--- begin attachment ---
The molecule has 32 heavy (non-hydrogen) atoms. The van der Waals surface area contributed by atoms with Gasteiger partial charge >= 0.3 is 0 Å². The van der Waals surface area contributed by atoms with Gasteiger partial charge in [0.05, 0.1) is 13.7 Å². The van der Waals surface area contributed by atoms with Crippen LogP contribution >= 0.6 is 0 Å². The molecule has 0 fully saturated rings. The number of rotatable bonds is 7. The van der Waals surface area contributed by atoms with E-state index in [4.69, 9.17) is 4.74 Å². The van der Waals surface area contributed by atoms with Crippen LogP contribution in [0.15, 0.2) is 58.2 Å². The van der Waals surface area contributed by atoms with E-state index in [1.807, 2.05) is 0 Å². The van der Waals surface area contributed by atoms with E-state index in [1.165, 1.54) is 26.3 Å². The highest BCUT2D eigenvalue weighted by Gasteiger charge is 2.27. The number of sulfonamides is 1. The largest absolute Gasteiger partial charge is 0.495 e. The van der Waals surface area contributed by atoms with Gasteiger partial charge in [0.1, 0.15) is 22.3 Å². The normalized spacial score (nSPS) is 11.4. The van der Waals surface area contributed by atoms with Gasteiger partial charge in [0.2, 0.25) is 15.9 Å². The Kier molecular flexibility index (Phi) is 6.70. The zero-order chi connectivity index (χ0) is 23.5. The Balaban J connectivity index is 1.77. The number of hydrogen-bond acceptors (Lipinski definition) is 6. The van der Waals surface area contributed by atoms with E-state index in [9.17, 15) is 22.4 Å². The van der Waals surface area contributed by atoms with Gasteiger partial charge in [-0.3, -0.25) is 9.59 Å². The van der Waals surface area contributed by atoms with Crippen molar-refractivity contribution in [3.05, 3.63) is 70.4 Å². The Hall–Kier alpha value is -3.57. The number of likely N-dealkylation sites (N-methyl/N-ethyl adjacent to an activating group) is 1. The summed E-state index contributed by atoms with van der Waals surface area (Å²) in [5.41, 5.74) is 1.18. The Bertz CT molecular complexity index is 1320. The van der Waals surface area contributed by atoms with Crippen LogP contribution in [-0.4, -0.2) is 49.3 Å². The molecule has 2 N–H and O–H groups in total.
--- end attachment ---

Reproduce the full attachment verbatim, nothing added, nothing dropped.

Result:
The molecule has 32 heavy (non-hydrogen) atoms. The van der Waals surface area contributed by atoms with Gasteiger partial charge >= 0.3 is 0 Å². The van der Waals surface area contributed by atoms with Gasteiger partial charge in [0.05, 0.1) is 13.7 Å². The van der Waals surface area contributed by atoms with Crippen LogP contribution >= 0.6 is 0 Å². The molecule has 0 fully saturated rings. The number of rotatable bonds is 7. The van der Waals surface area contributed by atoms with E-state index in [4.69, 9.17) is 4.74 Å². The van der Waals surface area contributed by atoms with Crippen LogP contribution in [0.15, 0.2) is 58.2 Å². The van der Waals surface area contributed by atoms with E-state index in [1.807, 2.05) is 0 Å². The van der Waals surface area contributed by atoms with E-state index in [1.165, 1.54) is 26.3 Å². The highest BCUT2D eigenvalue weighted by Gasteiger charge is 2.27. The number of sulfonamides is 1. The largest absolute Gasteiger partial charge is 0.495 e. The van der Waals surface area contributed by atoms with Gasteiger partial charge in [0.1, 0.15) is 22.3 Å². The normalized spacial score (nSPS) is 11.4. The van der Waals surface area contributed by atoms with Gasteiger partial charge in [0.2, 0.25) is 15.9 Å². The Kier molecular flexibility index (Phi) is 6.70. The zero-order chi connectivity index (χ0) is 23.5. The Balaban J connectivity index is 1.77. The number of hydrogen-bond acceptors (Lipinski definition) is 6. The van der Waals surface area contributed by atoms with E-state index in [9.17, 15) is 22.4 Å². The van der Waals surface area contributed by atoms with Gasteiger partial charge in [-0.3, -0.25) is 9.59 Å². The van der Waals surface area contributed by atoms with Crippen molar-refractivity contribution in [3.05, 3.63) is 70.4 Å². The Hall–Kier alpha value is -3.57. The number of likely N-dealkylation sites (N-methyl/N-ethyl adjacent to an activating group) is 1. The summed E-state index contributed by atoms with van der Waals surface area (Å²) in [5.41, 5.74) is 1.18. The Bertz CT molecular complexity index is 1320. The van der Waals surface area contributed by atoms with Crippen LogP contribution in [-0.4, -0.2) is 49.3 Å². The molecule has 2 N–H and O–H groups in total.